Alliance of Comprehensive Planners (ACP) Core Concepts
By: Bert Whitehead, JD, MBA, Founder of the Alliance of Comprehensive Planners
Most of the concepts used today in Personal Financial Planning were developed within the financial industry primarily to sell financial products to consumers. The concepts were drawn from investment research and analysis primarily using large financial institutions. The evolution of principles which were designed for real people began in the early 1970’s. Real people differ from financial institutions in three primary ways: real people live in houses; real people pay taxes; and real people die. These three realities render much of traditional investment and financial theory (which works well in an institutional environment) inadequate when applied to personal financial planning issues.
Identifies financial issues which are within the control of individuals (such as savings and spending) versus those not in the control of individuals and therefore speculative (e.g. interest rates and stock market performance). This distinguishes good financial habits from speculative market timing.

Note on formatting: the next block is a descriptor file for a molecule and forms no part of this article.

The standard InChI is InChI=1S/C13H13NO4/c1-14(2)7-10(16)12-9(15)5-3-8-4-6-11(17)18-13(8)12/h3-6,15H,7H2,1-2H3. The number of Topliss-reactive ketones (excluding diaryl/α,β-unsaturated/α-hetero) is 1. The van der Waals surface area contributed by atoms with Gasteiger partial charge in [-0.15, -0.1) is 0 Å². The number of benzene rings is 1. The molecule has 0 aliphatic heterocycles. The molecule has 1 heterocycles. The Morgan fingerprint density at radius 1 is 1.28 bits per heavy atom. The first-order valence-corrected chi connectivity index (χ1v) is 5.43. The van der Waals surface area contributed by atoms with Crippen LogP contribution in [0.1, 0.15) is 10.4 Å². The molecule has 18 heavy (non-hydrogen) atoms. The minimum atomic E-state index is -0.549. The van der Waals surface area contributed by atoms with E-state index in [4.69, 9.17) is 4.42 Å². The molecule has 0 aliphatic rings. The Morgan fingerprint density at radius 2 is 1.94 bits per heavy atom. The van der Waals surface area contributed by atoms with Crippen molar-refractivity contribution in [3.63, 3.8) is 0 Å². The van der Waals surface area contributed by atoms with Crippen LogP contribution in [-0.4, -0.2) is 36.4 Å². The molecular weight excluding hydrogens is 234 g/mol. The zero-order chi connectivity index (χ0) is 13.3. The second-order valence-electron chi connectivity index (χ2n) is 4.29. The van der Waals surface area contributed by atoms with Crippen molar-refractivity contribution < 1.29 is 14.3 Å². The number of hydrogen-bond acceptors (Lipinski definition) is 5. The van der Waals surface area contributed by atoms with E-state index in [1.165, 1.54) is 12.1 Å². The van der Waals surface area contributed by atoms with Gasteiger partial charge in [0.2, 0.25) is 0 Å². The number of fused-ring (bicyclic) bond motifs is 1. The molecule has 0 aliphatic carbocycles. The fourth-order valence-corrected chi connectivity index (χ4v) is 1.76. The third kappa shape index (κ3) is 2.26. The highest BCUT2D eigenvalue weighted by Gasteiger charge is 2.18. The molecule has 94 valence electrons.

This utilizes the fear vs. greed dichotomy which are the basic emotions attributable to investor motivation to take financial risk, so clients can identify the impact of their personal investment style.
This concept differentiates ‘risk tolerance’ widely used to measure the amount of pain an individual can presumably endure without changing course, and ‘risk analysis’ which analyses the amount of risk which is appropriate in an individual’s specific situation. Risk analysis is designed for advisors to open the conversation to discuss how much investment risk is appropriate for a client in the context of other risks and responsibilities in an individual’s current situation.
Integrates realistic objectives, timetables, and means with the outcome anchored with visualization exercise.
Benchmarks personal financial progress with appropriate earning and wealth ratios which are common to specific age ranges and investment portfolio development.
Functional Asset Allocation
Provides a framework for establishing an investment method incorporating a balanced approach using interest earning investments (to provide ongoing liquidity), leveraged real estate investments for personal use (as well as possible investments), and functional diversification of equities to provide long-term growth.
Asset Location Strategy
Incorporating the optimum tax treatment for each asset class to minimize income tax exposure within an individual’s investment portfolio, focusing on best use of tax deferred accounts, real estate leverage and unique tax advantages to reduce current taxes and future capital gains, as well as structuring equity investments to maximize qualified dividends and capital gains and shield highest expected returns with Roth IRA’s.